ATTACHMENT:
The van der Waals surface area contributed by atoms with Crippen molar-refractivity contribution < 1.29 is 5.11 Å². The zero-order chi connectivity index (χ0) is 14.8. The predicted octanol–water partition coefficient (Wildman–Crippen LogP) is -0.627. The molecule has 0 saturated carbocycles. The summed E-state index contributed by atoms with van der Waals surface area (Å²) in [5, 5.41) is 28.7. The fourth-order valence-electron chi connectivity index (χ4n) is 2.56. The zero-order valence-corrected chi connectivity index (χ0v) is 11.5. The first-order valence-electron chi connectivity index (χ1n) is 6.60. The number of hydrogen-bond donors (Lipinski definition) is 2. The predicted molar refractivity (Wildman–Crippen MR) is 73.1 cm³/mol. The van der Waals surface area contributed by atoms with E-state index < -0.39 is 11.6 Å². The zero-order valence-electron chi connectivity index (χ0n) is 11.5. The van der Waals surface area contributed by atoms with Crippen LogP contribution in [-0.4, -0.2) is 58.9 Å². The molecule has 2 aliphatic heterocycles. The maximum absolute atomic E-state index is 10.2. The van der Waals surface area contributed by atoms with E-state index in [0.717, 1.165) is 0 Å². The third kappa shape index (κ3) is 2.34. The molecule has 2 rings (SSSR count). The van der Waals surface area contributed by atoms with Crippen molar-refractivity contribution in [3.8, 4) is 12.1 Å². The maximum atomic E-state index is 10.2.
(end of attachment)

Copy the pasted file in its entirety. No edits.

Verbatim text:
The van der Waals surface area contributed by atoms with Crippen molar-refractivity contribution < 1.29 is 5.11 Å². The zero-order chi connectivity index (χ0) is 14.8. The predicted octanol–water partition coefficient (Wildman–Crippen LogP) is -0.627. The molecule has 0 saturated carbocycles. The summed E-state index contributed by atoms with van der Waals surface area (Å²) in [5, 5.41) is 28.7. The fourth-order valence-electron chi connectivity index (χ4n) is 2.56. The zero-order valence-corrected chi connectivity index (χ0v) is 11.5. The first-order valence-electron chi connectivity index (χ1n) is 6.60. The number of hydrogen-bond donors (Lipinski definition) is 2. The predicted molar refractivity (Wildman–Crippen MR) is 73.1 cm³/mol. The van der Waals surface area contributed by atoms with E-state index < -0.39 is 11.6 Å². The zero-order valence-electron chi connectivity index (χ0n) is 11.5. The van der Waals surface area contributed by atoms with Crippen LogP contribution in [-0.4, -0.2) is 58.9 Å². The molecule has 2 aliphatic heterocycles. The maximum absolute atomic E-state index is 10.2. The van der Waals surface area contributed by atoms with E-state index in [0.717, 1.165) is 0 Å². The third kappa shape index (κ3) is 2.34. The molecule has 2 rings (SSSR count). The van der Waals surface area contributed by atoms with Crippen molar-refractivity contribution in [3.8, 4) is 12.1 Å². The maximum atomic E-state index is 10.2.